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Research into the behaviour of female macaque monkeys shows that ‘girl gangs’ are not just a phenomenon in the human world. When united against a common enemy, such as a female monkey higher up in the social ranks, studies show that subordinate females can achieve a coup and overthrow their leader. With the moral support of other less powerful female macaques, these primates can achieve better social mobility that they would be unable to achieve alone.

The scientists selected rhesus macaques as the test subjects to carry out their experiment on, due to the rigid hierarchies of female power in their society. The team studied 357 adult females in captivity over two-years and observed in the region of 11,000 power conflicts.

When a low-ranked rhesus monkey encounters a more senior monkey, they have to grovel by bearing their teeth. Darcy Hannibal, at the University of California, described this signal as important in communicating social rank, similar to the human equivalent of bowing.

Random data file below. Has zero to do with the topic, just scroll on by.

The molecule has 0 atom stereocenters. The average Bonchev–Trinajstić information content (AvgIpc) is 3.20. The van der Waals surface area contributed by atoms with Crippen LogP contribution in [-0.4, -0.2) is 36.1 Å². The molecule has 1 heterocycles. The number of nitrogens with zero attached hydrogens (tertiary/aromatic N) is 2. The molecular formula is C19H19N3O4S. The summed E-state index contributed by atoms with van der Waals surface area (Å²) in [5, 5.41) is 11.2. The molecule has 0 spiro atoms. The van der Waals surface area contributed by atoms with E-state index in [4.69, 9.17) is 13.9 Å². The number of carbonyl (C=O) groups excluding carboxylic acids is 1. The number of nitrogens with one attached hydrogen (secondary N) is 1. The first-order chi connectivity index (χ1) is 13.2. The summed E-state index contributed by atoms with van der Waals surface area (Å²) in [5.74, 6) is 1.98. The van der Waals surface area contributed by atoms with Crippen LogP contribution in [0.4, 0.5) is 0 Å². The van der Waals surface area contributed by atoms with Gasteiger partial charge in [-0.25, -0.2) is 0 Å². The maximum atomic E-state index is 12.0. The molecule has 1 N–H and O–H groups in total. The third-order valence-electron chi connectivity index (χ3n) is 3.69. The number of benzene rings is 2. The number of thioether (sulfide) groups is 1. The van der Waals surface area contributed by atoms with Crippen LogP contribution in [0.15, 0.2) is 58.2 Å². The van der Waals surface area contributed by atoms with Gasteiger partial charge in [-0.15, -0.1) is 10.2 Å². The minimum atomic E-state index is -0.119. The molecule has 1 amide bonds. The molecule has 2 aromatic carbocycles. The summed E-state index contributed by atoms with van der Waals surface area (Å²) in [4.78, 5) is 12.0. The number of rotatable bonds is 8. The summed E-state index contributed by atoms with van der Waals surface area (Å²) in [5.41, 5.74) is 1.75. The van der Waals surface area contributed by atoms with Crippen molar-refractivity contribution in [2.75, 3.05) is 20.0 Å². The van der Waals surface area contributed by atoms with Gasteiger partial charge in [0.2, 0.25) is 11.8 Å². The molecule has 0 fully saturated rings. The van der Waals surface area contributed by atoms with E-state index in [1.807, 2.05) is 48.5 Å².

To maintain or increase social rank, females will recruit allies in the form of friends or family. The primary advantage in having additional support is ease when competing with dominant monkeys for resources. The scientists working on the project discovered that lower-ranked monkeys that are older, heavier (by at least 7 kilograms than their opponent), had more followers, or had their mothers amongst those in their support group were more likely to rebel. Interestingly, the number of followers possessed by a dominant monkey did not put off or encourage inferior monkeys to committing acts of insubordination.

Dario Maestripieri at the University of Chicago has suggested that the team’s definition of rebellion may have been too broad and that primate examples of entire families revolting against and killing their chiefs is actually very uncommon.

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